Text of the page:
For the record, here’s my introductory words at the opening of our new exhibition, ‘Healthy Aging: A Lifespan Approach’, last Monday:

Last year, the Faculty of Health Sciences established a brand new exhibition area in the main building, paid for by a generous donation from the Kirsten and Freddy Johansen Foundation.

The Dean, Ulla Wewer, asked Medical Museion if we would like to be responsible for setting up a series of exhibitions to represent some of the research done here at the faculty. And we said yes, of course, also because I thought this was a great opportunity for a university museum like ours — not only to get extra exhibition space in the main artery of the faculty, but also to get an opportunity to think about museums and science communication in a more differentiated way.

What I mean is that museums generally think of science communication in terms of broad outreach to the general public. That’s the kind of public outreach we’re practicing in our beautiful old late-18th century museum building in the city area a few kilometers from here. The old building is a site for experimenting with new forms for science communication to the general public. The basic idea is to show how the biomedical sciences permeat our lives and culture at large.

But this new exhibition area in the Faculty’s main building is not primarily intended for the general public. We’re thinking of it as a different kind of museological laboratory — as a site where we can experiment with displays for more professional audiences, and as a testing ground for exhibitions that highlight the aesthetic, cultural and historical dimensions of science. The idea here is to let scientists and students experience how culture permeats science.

The new exhibition area was opened last September with a show called ‘Primary Substances: Treasures from the History of Protein Research’, occasioned by the new big Novo Nordisk Foundation Center for Protein Research. And today we are opening the next temporary show, called ‘Healthy Aging: A Lifespan Approach’, occasioned by the cross-disciplinary Center for Healthy Aging, funded by the Nordea Foundation.

In contrast to the protein exhibition, which needed quite a lot of explanation to make sense, this new show is much more self-explanatory. Generally speaking, museum exhibitions try to strike a balance between three modes of expression — by means of text, by means of visualisation and by means of displaying material artefacts. Sometimes you try to mix these three modes, sometimes you try to separate them. In this show we have gone halfway between mixing and separating.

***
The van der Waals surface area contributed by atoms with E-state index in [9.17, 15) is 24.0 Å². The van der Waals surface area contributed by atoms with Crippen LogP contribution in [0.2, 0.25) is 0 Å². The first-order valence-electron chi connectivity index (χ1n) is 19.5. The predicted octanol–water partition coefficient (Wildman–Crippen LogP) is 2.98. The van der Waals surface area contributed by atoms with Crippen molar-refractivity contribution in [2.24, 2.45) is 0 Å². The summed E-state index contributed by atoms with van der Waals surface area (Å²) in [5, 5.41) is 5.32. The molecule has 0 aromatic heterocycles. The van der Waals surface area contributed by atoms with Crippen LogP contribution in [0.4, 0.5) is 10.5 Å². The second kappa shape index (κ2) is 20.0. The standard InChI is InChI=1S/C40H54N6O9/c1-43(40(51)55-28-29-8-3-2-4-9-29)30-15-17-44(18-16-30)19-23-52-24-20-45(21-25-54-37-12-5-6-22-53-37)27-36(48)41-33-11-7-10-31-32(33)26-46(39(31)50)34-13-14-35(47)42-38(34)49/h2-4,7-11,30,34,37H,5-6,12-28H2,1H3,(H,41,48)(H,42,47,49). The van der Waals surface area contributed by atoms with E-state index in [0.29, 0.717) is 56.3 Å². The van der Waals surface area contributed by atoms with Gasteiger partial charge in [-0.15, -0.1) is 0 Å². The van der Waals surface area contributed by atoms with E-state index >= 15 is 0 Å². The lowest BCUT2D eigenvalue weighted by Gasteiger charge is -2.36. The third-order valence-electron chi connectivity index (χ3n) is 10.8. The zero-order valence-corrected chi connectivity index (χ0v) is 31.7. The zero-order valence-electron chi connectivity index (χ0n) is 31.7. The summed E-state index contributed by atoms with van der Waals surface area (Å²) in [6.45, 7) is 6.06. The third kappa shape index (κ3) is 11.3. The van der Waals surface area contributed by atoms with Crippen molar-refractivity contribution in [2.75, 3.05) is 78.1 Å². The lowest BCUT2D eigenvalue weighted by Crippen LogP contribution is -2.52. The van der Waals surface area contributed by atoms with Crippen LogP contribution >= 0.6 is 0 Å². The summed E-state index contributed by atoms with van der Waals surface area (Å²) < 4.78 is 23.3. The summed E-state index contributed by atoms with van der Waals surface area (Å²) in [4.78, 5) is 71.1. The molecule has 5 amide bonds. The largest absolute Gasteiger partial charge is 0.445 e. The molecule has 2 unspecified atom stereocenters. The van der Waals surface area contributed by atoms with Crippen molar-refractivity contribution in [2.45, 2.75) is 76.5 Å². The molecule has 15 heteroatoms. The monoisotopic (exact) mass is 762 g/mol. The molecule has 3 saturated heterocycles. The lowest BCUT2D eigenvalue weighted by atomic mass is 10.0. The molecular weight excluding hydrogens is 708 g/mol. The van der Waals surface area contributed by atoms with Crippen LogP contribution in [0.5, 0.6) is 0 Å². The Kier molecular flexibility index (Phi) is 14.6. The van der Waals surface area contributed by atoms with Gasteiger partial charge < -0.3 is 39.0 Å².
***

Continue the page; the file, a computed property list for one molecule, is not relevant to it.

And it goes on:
On the wall panels, we present, mainly through text, how the scientists in the Center for Healthy Aging here at the Faculty understand their work on healthy aging; each of the research programmes in the Center has got its own wall panel.

The showcases along the wall, in contrast, speak about healthy aging in the language of visual art. Three years ago, Medical Museion comissioned photographer Liv Carlé Mortensen to create 15 photo collages of 100 year-old Danish man and women. The result was a unique work of art, which I believe captures — in a beautiful but also somewhat disturbing way — the existential dimension of growing old.

Finally, in the freestanding showcases on the floor, we display (in the third, material, mode) a series of historical artefacts from the museum’s collections that represent four kinds of aids associated with old age – material things that makes old people overcome the deterioration of their bodily functions, things that help them see, hear, chew and walk better.

As usual, an exhibition is not only hard work, it’s also a teamwork. So I want to thank the members of our museum staff — Bente Vinge Pedersen, Ion Meyer, Nanna Gerdes, Jonas Paludan, Camilla Undén and Jacob Kjærgård — for selecting, preparing and handling the artefacts. We are also very grateful to Mikael Thorsted for his design work and to Lars Møller Nielsen for the graphic design. And finally thanks to the team-leaders in the Center for Healthy Aging for providing information about their research programmes, to the Director of the Center, Lene Juel Rasmussen, for economic support, and not least to the Center’s administrator, Tina Gottlieb – it was Tina, who originally came up with the idea that we could take today’s event as an occasion to show Liv Carlé Mortensens photo collages of centenarians to students and staff here at the faculty.

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